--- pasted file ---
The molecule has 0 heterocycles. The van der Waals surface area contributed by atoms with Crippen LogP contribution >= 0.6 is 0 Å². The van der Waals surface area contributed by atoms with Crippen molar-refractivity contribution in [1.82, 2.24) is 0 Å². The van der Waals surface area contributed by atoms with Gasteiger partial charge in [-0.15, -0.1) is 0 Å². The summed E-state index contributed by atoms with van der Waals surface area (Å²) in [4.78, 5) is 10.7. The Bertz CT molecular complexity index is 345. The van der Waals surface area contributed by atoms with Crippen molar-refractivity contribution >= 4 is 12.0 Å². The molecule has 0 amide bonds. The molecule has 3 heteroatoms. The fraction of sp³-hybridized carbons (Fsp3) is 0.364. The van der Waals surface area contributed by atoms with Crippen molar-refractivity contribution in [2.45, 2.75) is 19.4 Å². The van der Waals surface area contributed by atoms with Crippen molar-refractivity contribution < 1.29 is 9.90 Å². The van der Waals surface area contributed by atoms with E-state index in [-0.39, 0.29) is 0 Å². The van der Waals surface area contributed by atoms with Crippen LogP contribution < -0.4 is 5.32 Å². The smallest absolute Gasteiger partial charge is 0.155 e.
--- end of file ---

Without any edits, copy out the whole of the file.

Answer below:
The molecule has 0 heterocycles. The van der Waals surface area contributed by atoms with Crippen LogP contribution >= 0.6 is 0 Å². The van der Waals surface area contributed by atoms with Crippen molar-refractivity contribution in [1.82, 2.24) is 0 Å². The van der Waals surface area contributed by atoms with Gasteiger partial charge in [-0.15, -0.1) is 0 Å². The summed E-state index contributed by atoms with van der Waals surface area (Å²) in [4.78, 5) is 10.7. The Bertz CT molecular complexity index is 345. The van der Waals surface area contributed by atoms with Crippen molar-refractivity contribution >= 4 is 12.0 Å². The molecule has 0 amide bonds. The molecule has 3 heteroatoms. The fraction of sp³-hybridized carbons (Fsp3) is 0.364. The van der Waals surface area contributed by atoms with Crippen molar-refractivity contribution in [2.45, 2.75) is 19.4 Å². The van der Waals surface area contributed by atoms with Crippen molar-refractivity contribution < 1.29 is 9.90 Å². The van der Waals surface area contributed by atoms with E-state index in [-0.39, 0.29) is 0 Å². The van der Waals surface area contributed by atoms with Crippen LogP contribution < -0.4 is 5.32 Å². The smallest absolute Gasteiger partial charge is 0.155 e.